The Importance of Caring for Baby Teeth
With summer in full swing, you’re probably checking off the list of appointments your kids need before school starts again, from haircuts and school supply runs to those regular trips to the dentist.
Your kids may hate getting their teeth checked, but it is an important part of their health. Even how their baby teeth develop can play a role in how their adult teeth grow in, affecting their smile and oral health for the rest of their life. It is important to know how to care for your kids’ baby teeth, so that you can teach them to care for their adult teeth.
Development of Baby Teeth
Although the first baby teeth tend to appear and tug at our heartstrings at around six months, teeth start growing in during the second trimester of pregnancy, long before any have broken through the gums. It is important to start caring for your infant’s teeth and gums early, before teeth begin to emerge, in part to keep harmful bacteria from staying on their gums for periods of time, but also to get your little one accustomed to the sensation of cleaning their mouth.
To do this, use a damp washcloth to gently wipe off your baby’s gums after they have had a meal. Do not use a toothbrush on your infant’s gums.
Tooth decay can begin as soon as the first baby teeth grow in. Cavity-causing bacteria can even be transferred to a baby from your own mouth—for example, if you take a bite of the food before giving it to your baby. Cavities can also be caused through frequent exposure to sugary liquids.
To protect against cavities, avoid putting your baby to bed with a bottle, since sugars from the liquid—whether it is juice, formula, or milk—will be left on their gums all night. These sugars can erode the enamel, which is the protective layer of the tooth that prevents decay.
Over time, this can lead to discoloration of the teeth or a pocked-like appearance, or even cavities, which may require the removal of the baby tooth.
From Baby Teeth to Adult Teeth
Although baby teeth are used for chewing and speaking, they also are important for holding space for the permanent teeth. Loss of a baby tooth too early can prevent the adult tooth from growing in properly, potentially causing it to either drift or crowd the mouth as the rest of the adult teeth grow in. This leads to crooked teeth.
To avoid problems like these, begin brushing your baby’s teeth as soon as their primary teeth start to grow in. Brush them with an infant toothbrush and water for the first tooth or two, and, once they have several teeth, start using a very small amount of toothpaste — there should be no way for them to swallow a significant amount of paste.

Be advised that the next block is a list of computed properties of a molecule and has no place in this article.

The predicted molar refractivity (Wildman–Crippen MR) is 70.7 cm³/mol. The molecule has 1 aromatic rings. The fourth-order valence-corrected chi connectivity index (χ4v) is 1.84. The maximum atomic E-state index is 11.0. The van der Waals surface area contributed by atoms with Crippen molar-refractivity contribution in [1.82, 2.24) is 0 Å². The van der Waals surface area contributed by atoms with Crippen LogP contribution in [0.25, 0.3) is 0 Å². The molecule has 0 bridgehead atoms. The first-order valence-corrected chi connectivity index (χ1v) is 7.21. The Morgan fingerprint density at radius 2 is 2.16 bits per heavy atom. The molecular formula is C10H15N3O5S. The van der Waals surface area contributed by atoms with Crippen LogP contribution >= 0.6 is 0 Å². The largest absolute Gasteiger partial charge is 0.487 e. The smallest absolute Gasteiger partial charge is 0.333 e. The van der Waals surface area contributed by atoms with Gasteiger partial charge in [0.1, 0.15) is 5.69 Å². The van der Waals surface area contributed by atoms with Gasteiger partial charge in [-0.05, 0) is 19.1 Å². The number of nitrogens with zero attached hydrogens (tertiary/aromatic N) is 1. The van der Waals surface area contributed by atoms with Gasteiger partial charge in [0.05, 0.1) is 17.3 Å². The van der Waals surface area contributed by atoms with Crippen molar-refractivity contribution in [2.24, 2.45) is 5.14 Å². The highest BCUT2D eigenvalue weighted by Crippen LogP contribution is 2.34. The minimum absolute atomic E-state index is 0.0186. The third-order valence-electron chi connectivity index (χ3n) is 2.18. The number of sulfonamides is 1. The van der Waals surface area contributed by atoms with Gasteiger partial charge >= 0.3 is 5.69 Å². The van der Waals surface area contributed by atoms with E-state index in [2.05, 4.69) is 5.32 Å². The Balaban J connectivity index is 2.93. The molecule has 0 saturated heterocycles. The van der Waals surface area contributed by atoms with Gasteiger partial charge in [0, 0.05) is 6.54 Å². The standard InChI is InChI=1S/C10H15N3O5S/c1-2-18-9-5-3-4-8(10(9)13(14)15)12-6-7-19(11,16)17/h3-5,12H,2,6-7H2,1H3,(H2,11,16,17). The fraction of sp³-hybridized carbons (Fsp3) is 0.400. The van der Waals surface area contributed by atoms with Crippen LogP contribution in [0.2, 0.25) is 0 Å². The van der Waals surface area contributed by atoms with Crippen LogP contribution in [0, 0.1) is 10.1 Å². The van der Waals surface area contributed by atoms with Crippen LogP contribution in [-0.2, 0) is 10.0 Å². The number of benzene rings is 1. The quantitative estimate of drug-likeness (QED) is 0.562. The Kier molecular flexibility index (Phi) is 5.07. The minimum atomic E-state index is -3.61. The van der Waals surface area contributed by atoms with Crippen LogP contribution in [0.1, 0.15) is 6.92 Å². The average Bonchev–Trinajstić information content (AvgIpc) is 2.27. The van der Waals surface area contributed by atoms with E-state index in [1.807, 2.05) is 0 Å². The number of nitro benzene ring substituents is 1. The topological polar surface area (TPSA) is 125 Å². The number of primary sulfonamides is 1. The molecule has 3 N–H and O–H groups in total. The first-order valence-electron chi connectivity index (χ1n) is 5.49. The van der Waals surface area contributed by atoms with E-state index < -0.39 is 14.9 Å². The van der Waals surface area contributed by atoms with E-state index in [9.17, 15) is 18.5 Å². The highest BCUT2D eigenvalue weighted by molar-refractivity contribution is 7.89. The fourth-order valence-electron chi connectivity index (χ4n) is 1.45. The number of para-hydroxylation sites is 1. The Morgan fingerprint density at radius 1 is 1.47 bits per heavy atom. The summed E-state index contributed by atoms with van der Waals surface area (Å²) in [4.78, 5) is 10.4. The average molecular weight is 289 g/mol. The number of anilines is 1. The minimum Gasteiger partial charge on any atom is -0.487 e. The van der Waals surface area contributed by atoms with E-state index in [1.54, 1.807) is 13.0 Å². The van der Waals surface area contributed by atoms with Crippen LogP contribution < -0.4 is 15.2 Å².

As babies become toddlers, it’s best to watch them the entire time they brush their teeth to make sure they don’t swallow any paste and that they rinse their mouths well. Even too much fluoride can cause discoloration of the teeth if enough is swallowed.
These measures are important to avoid cavities, which can occur when food and bacteria is not cleaned off teeth, particularly from sugary food. Teaching kids healthy habits early on can help protect their teeth for the longer term.
Habits like brushing teeth with fluoride twice a day, flossing regularly, watching how much sugary food and beverages they consume, and making sure they rinse their mouth out after a sweet snack are habits that will stay with them long after they no longer need your supervision.
Making Dental Health More Fun
Looking for ways to make brushing fun can help your kids form these habits early. Creative ways to help your children look forward to good hygiene include singing toothbrushing songs, like “This Is the Way We Brush Our Teeth,” using apps like “The Disney Magic Timer App,” which incorporates a game into a timer, buying flavored toothpaste, and enthusiastically brushing your teeth along with your child.
Similarly, getting a fun toothbrush that they like can make the experience more enjoyable. Make the toothbrush aisle of the pharmacy a treat!
Going to the Dentist
The same way it’s important that kids form healthy at-home habits early to ensure they take care of their smile throughout life, it’s also important to establish the routine of regular dental appointments.
In fact, the American Dental Association recommends you take your baby for their first dentist appointment before their first birthday.
Sometimes not even the best dental hygiene can prevent cavities, which is why it’s important to schedule regular dental appointments—anywhere from every three months to every year—to examine and thoroughly clean your child’s teeth. And right now, with summer underway, there is no better time to proactively teach your kids to care about their dental hygiene.
Written by: Sarah Harder